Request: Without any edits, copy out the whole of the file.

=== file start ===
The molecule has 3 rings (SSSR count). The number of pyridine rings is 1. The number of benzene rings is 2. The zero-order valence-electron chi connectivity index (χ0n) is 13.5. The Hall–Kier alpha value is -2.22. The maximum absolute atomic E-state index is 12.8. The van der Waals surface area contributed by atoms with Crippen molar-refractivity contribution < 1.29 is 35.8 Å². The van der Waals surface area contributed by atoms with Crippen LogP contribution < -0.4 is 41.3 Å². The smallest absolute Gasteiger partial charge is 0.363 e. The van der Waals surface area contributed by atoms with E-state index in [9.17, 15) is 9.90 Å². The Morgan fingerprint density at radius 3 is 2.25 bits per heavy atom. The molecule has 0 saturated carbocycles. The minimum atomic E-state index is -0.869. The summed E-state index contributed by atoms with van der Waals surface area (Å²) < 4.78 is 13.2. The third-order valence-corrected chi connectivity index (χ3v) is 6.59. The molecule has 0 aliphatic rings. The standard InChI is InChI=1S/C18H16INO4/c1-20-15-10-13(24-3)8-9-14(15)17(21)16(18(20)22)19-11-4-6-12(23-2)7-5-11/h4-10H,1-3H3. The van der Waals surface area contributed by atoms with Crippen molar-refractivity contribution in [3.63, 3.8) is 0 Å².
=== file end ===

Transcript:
The molecule has 3 rings (SSSR count). The number of pyridine rings is 1. The number of benzene rings is 2. The zero-order valence-electron chi connectivity index (χ0n) is 13.5. The Hall–Kier alpha value is -2.22. The maximum absolute atomic E-state index is 12.8. The van der Waals surface area contributed by atoms with Crippen molar-refractivity contribution < 1.29 is 35.8 Å². The van der Waals surface area contributed by atoms with Crippen LogP contribution < -0.4 is 41.3 Å². The smallest absolute Gasteiger partial charge is 0.363 e. The van der Waals surface area contributed by atoms with E-state index in [9.17, 15) is 9.90 Å². The Morgan fingerprint density at radius 3 is 2.25 bits per heavy atom. The molecule has 0 saturated carbocycles. The minimum atomic E-state index is -0.869. The summed E-state index contributed by atoms with van der Waals surface area (Å²) < 4.78 is 13.2. The third-order valence-corrected chi connectivity index (χ3v) is 6.59. The molecule has 0 aliphatic rings. The standard InChI is InChI=1S/C18H16INO4/c1-20-15-10-13(24-3)8-9-14(15)17(21)16(18(20)22)19-11-4-6-12(23-2)7-5-11/h4-10H,1-3H3. The van der Waals surface area contributed by atoms with Crippen molar-refractivity contribution in [3.63, 3.8) is 0 Å².